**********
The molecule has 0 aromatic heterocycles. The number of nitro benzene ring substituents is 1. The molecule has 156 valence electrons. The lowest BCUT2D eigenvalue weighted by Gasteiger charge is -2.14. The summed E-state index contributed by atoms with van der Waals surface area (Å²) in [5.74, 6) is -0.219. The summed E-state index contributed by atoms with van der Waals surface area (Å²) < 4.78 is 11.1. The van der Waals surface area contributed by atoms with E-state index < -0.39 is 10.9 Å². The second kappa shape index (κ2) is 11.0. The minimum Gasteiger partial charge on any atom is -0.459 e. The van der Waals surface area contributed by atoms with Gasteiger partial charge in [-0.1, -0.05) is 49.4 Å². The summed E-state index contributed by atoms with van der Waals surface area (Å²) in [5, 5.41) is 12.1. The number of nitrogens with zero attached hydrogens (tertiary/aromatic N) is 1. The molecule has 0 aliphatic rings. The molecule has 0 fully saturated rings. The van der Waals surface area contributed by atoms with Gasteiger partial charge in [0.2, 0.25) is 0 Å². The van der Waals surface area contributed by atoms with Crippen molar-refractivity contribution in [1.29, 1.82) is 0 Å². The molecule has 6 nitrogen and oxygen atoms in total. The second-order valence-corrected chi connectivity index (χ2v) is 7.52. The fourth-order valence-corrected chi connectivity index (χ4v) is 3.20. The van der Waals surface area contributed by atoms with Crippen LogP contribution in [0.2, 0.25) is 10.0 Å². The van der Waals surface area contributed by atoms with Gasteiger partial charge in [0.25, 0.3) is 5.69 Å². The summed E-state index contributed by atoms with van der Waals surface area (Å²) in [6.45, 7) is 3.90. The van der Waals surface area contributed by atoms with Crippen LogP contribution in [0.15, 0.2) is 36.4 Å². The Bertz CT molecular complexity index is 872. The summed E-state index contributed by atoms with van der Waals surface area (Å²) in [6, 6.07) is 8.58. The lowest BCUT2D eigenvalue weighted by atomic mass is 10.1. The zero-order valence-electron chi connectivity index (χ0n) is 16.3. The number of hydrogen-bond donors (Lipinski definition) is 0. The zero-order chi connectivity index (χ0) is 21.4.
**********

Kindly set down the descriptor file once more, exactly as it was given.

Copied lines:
The molecule has 0 aromatic heterocycles. The number of nitro benzene ring substituents is 1. The molecule has 156 valence electrons. The lowest BCUT2D eigenvalue weighted by Gasteiger charge is -2.14. The summed E-state index contributed by atoms with van der Waals surface area (Å²) in [5.74, 6) is -0.219. The summed E-state index contributed by atoms with van der Waals surface area (Å²) < 4.78 is 11.1. The van der Waals surface area contributed by atoms with E-state index < -0.39 is 10.9 Å². The second kappa shape index (κ2) is 11.0. The minimum Gasteiger partial charge on any atom is -0.459 e. The van der Waals surface area contributed by atoms with Gasteiger partial charge in [-0.1, -0.05) is 49.4 Å². The summed E-state index contributed by atoms with van der Waals surface area (Å²) in [5, 5.41) is 12.1. The number of nitrogens with zero attached hydrogens (tertiary/aromatic N) is 1. The molecule has 0 aliphatic rings. The molecule has 0 fully saturated rings. The van der Waals surface area contributed by atoms with Gasteiger partial charge in [0.2, 0.25) is 0 Å². The van der Waals surface area contributed by atoms with Crippen molar-refractivity contribution in [1.29, 1.82) is 0 Å². The molecule has 6 nitrogen and oxygen atoms in total. The second-order valence-corrected chi connectivity index (χ2v) is 7.52. The fourth-order valence-corrected chi connectivity index (χ4v) is 3.20. The van der Waals surface area contributed by atoms with Crippen LogP contribution in [0.2, 0.25) is 10.0 Å². The van der Waals surface area contributed by atoms with Gasteiger partial charge in [0.25, 0.3) is 5.69 Å². The summed E-state index contributed by atoms with van der Waals surface area (Å²) in [6.45, 7) is 3.90. The van der Waals surface area contributed by atoms with Crippen LogP contribution in [0.15, 0.2) is 36.4 Å². The Bertz CT molecular complexity index is 872. The summed E-state index contributed by atoms with van der Waals surface area (Å²) in [6, 6.07) is 8.58. The lowest BCUT2D eigenvalue weighted by atomic mass is 10.1. The zero-order valence-electron chi connectivity index (χ0n) is 16.3. The number of hydrogen-bond donors (Lipinski definition) is 0. The zero-order chi connectivity index (χ0) is 21.4.